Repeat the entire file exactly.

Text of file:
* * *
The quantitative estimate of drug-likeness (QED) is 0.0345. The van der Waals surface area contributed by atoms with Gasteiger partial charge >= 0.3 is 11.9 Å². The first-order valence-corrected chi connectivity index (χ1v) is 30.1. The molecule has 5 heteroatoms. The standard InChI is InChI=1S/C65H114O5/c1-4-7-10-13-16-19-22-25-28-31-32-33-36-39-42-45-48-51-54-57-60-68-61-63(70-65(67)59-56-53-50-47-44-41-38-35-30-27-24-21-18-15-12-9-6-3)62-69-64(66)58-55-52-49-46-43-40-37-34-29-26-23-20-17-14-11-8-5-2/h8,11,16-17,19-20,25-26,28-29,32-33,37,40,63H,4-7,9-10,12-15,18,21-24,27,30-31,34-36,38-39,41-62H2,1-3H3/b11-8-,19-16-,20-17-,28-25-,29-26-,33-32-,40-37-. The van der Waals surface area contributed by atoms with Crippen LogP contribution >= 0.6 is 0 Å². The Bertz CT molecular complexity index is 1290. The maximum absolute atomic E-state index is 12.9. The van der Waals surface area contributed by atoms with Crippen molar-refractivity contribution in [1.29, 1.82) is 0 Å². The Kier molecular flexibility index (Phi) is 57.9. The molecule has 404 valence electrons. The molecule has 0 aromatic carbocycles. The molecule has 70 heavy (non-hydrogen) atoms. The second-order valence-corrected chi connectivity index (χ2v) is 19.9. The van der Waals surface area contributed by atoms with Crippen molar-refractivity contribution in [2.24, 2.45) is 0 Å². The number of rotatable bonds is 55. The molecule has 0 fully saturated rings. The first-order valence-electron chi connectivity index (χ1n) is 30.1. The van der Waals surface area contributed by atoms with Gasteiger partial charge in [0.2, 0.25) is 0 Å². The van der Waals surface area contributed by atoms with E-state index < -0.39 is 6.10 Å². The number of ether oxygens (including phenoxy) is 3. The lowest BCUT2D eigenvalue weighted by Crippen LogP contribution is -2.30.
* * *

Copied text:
The quantitative estimate of drug-likeness (QED) is 0.0345. The van der Waals surface area contributed by atoms with Gasteiger partial charge >= 0.3 is 11.9 Å². The first-order valence-corrected chi connectivity index (χ1v) is 30.1. The molecule has 5 heteroatoms. The standard InChI is InChI=1S/C65H114O5/c1-4-7-10-13-16-19-22-25-28-31-32-33-36-39-42-45-48-51-54-57-60-68-61-63(70-65(67)59-56-53-50-47-44-41-38-35-30-27-24-21-18-15-12-9-6-3)62-69-64(66)58-55-52-49-46-43-40-37-34-29-26-23-20-17-14-11-8-5-2/h8,11,16-17,19-20,25-26,28-29,32-33,37,40,63H,4-7,9-10,12-15,18,21-24,27,30-31,34-36,38-39,41-62H2,1-3H3/b11-8-,19-16-,20-17-,28-25-,29-26-,33-32-,40-37-. The van der Waals surface area contributed by atoms with Crippen LogP contribution >= 0.6 is 0 Å². The Bertz CT molecular complexity index is 1290. The maximum absolute atomic E-state index is 12.9. The van der Waals surface area contributed by atoms with Crippen molar-refractivity contribution in [1.29, 1.82) is 0 Å². The Kier molecular flexibility index (Phi) is 57.9. The molecule has 404 valence electrons. The molecule has 0 aromatic carbocycles. The molecule has 70 heavy (non-hydrogen) atoms. The second-order valence-corrected chi connectivity index (χ2v) is 19.9. The van der Waals surface area contributed by atoms with Crippen molar-refractivity contribution in [2.24, 2.45) is 0 Å². The number of rotatable bonds is 55. The molecule has 0 fully saturated rings. The first-order valence-electron chi connectivity index (χ1n) is 30.1. The van der Waals surface area contributed by atoms with Gasteiger partial charge in [0.2, 0.25) is 0 Å². The van der Waals surface area contributed by atoms with E-state index < -0.39 is 6.10 Å². The number of ether oxygens (including phenoxy) is 3. The lowest BCUT2D eigenvalue weighted by Crippen LogP contribution is -2.30.